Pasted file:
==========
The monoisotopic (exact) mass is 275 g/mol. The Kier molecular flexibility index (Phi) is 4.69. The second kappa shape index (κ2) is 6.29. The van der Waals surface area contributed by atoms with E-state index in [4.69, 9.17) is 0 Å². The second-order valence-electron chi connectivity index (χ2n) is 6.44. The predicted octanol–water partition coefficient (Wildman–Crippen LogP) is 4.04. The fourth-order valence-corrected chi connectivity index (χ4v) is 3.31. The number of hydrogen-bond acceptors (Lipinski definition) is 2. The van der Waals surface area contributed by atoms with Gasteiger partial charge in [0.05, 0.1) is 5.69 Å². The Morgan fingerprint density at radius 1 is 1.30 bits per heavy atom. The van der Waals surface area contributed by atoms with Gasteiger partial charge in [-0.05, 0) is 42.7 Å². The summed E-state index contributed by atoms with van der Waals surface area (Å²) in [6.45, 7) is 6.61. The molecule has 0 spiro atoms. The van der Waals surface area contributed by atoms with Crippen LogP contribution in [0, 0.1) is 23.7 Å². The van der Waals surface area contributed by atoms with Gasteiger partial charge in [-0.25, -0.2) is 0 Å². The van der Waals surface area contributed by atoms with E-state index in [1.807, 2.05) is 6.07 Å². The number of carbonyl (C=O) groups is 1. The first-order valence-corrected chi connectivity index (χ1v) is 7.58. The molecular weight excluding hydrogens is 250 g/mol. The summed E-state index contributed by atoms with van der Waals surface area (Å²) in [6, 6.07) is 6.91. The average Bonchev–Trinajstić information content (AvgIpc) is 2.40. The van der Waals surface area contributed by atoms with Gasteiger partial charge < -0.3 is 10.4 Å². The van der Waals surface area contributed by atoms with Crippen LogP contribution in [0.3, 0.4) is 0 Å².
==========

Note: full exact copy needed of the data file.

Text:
The monoisotopic (exact) mass is 275 g/mol. The Kier molecular flexibility index (Phi) is 4.69. The second kappa shape index (κ2) is 6.29. The van der Waals surface area contributed by atoms with E-state index in [4.69, 9.17) is 0 Å². The second-order valence-electron chi connectivity index (χ2n) is 6.44. The predicted octanol–water partition coefficient (Wildman–Crippen LogP) is 4.04. The fourth-order valence-corrected chi connectivity index (χ4v) is 3.31. The number of hydrogen-bond acceptors (Lipinski definition) is 2. The van der Waals surface area contributed by atoms with Gasteiger partial charge in [0.05, 0.1) is 5.69 Å². The Morgan fingerprint density at radius 1 is 1.30 bits per heavy atom. The van der Waals surface area contributed by atoms with Gasteiger partial charge in [-0.05, 0) is 42.7 Å². The summed E-state index contributed by atoms with van der Waals surface area (Å²) in [6.45, 7) is 6.61. The molecule has 0 spiro atoms. The van der Waals surface area contributed by atoms with Crippen LogP contribution in [0, 0.1) is 23.7 Å². The van der Waals surface area contributed by atoms with Gasteiger partial charge in [-0.25, -0.2) is 0 Å². The van der Waals surface area contributed by atoms with E-state index in [1.807, 2.05) is 6.07 Å². The number of carbonyl (C=O) groups is 1. The first-order valence-corrected chi connectivity index (χ1v) is 7.58. The molecular weight excluding hydrogens is 250 g/mol. The summed E-state index contributed by atoms with van der Waals surface area (Å²) in [6, 6.07) is 6.91. The average Bonchev–Trinajstić information content (AvgIpc) is 2.40. The van der Waals surface area contributed by atoms with Gasteiger partial charge < -0.3 is 10.4 Å². The van der Waals surface area contributed by atoms with Crippen LogP contribution in [0.3, 0.4) is 0 Å².